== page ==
UNGA adopts Pakistan-sponsored resolution on respect for 'sacred religious symbols'

The United Nations building in Manhattan on the first official day of the 75th United Nations General Assembly on September 22, 2020 in New York City. (AFP/File)
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Updated 03 December 2020

UNGA adopts Pakistan-sponsored resolution on respect for 'sacred religious symbols'

  • Protests broke out in several Muslim countries, including Pakistan last month, over cartoons mocking the Prophet Muhammad (pbuh) 
  • Deliberate vilification and negative stereotyping of Islam perpetuates ‘clash of civilizations,’ Pakistan’s envoy to the UN says

ISLAMABAD: Despite opposition from the European Union and other western nations and India, the UN General Assembly Wednesday adopted a Pakistan and Philippines sponsored resolution on inter-religious dialogue that emphasized the need to respect “sacred religious symbols,” Pakistan’s state news agency reported on Thursday. 

The resolution received a majority of 90 votes, none against, with 52 abstentions, APP said.

Protests broke out in several Muslim countries, including Pakistan last month, over France’s response to a deadly attack in October on a teacher who showed cartoons mocking the Prophet Muhammad (pbuh) to pupils during a civics lesson.

For Muslims, depictions of the Prophet are blasphemous.

Pakistan has condemned the recent re-printing of the cartoons. The French president has paid tribute to the murdered teacher, fueling further anger in the Muslim world. 

“Facing strong opposition from the powerful western bloc mainly based on freedom of expression, the Pakistan Mission worked hard to rally the OIC [Organization of Islamic Cooperation] and other developing countries to garner support for inclusion of new elements in the resolution,” APP reported. 

Pakistan’s Ambassador to the UN, Munir Akram, referred to Prime Minister Imran Khan’s repeated calls to the international community and the United Nations to counter Islamophobia and promote respect for religious sensitivities.

“Ambassador Akram also emphasized that the deliberate “vilification and negative stereotyping of adherents of one of the largest religions in the world –Islam — only perpetuates dangerous self-fulfilling prophecies such as the ‘clash of civilizations’ and must be addressed on urgent basis,” APP quoted the ambassador as saying. 

“After some intensive lobbying, the resolution acknowledges — for the first time — the significance and respect for religious symbols,” the state news agency added. “It also stressed that the exercise of the right to freedom of expression carries with it special duties and responsibilities, and must therefore be subjected to legitimate restrictions.”

“The resolution condemned any advocacy of religious hatred that constitutes incitement to violence or discrimination,” APP said, “and underlines the importance of interrelgious and intercultural dialogue as a valuable tool for promoting social cohesion, and peace and development in the world.”


Diplomatic spat breaks out between Pakistan, India in United Nations General Assembly

Updated 42 min 9 sec ago

Diplomatic spat breaks out between Pakistan, India in United Nations General Assembly

  • The incident took place after Saudi Arabia introduced a resolution to protect rights of minority religious communities around the world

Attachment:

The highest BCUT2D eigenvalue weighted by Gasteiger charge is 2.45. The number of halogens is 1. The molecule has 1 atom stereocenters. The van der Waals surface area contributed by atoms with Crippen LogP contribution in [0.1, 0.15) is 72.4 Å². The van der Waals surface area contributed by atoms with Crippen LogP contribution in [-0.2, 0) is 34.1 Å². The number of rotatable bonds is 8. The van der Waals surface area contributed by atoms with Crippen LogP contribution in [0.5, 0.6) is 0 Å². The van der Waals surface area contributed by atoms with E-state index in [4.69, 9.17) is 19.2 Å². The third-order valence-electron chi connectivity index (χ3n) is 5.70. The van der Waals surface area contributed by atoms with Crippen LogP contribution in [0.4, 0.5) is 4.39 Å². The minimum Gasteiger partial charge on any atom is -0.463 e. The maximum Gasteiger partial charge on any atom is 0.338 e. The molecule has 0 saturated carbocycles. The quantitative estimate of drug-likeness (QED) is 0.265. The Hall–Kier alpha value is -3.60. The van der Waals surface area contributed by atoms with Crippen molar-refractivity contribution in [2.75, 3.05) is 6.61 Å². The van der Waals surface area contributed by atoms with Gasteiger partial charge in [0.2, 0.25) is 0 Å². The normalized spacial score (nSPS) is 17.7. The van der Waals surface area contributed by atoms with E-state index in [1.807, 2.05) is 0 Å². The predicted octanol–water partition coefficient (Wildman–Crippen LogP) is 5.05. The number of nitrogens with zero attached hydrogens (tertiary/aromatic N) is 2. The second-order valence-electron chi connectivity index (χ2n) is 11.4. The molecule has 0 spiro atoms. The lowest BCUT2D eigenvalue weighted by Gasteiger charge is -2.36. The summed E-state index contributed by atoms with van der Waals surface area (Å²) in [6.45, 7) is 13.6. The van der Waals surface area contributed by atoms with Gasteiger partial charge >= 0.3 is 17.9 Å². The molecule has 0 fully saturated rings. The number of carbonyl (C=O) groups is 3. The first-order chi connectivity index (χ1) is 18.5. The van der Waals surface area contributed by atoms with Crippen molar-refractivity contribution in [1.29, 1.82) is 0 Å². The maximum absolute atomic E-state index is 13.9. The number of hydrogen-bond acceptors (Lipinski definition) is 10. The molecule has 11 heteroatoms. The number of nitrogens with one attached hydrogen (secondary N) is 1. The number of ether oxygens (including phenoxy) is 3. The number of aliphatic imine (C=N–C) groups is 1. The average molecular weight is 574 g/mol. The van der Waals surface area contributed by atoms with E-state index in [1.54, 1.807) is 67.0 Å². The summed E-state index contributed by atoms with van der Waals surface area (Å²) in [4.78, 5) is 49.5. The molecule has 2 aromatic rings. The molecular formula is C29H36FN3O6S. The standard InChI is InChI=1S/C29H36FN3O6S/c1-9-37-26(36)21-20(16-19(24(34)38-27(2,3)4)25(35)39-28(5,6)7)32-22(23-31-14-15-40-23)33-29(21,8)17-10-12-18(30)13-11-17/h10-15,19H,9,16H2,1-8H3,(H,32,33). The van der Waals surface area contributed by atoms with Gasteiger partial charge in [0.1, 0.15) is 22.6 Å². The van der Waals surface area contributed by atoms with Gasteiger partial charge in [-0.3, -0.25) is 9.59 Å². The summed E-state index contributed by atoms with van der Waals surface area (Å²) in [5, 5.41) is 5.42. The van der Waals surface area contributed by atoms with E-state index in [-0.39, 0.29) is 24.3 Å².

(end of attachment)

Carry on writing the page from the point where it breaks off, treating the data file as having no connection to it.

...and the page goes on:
• Pakistan described the adoption of resolution as 'a rebuke to the Hindutva extremists in India' who were trying to 'eliminate the heritage of Islam'

ISLAMABAD: The United Nations General Assembly once again witnessed some diplomatic wrangling between Pakistan and India on Friday as representatives of the two countries questioned each other's track record of dealing with religious minorities.

The debate took place after Saudi Arabia introduced a resolution, "Promoting a culture of peace and tolerance to safeguard religious sites," on Thursday which was co-sponsored by Pakistan and other Muslim countries.

Pakistan's UN Ambassador Munir Akram described the adoption of the resolution as "part of the efforts initiated by Prime Minister Imran Khan to combat Islamophobia and outlaw attacks on Muslim religious shrines, symbols and sacred personalities in certain countries."

"The adoption of the resolution is also a rebuke to the Hindutva extremists in India who have launched a systematic and government backed program to eliminate the heritage and legacy of Islam in India through the destruction of Islamic shrines and monuments and to the transformation of India's Muslims into second class citizens, or non-citizens," he was reported as saying by the Associated Press of Pakistan.

However, India called it "ironic" that Pakistan was one of the countries sponsoring the resolution, claiming that a recent attack on a Hindu shrine in Karak was fully supported by Pakistani law enforcement agencies.

In response, Pakistani delegate Zulqarnain Chheena told India not to "feign concern for minority rights elsewhere," and called it "the most egregious and persistent violator of minority rights itself."

"The clear difference between India and Pakistan with respect to minority rights can be gauged from the fact that the accused in the Karak incident were immediately arrested, orders were issued for repairing the temple, the highest level of judiciary took immediate notice, and the senior political leadership condemned the incident," he said. "Whereas in India, blatant acts of discrimination against Muslims and other minorities take place with state complicity."

Pakistan's ambassador to the United Nations expressed satisfaction after the resolution was adopted by UN member states.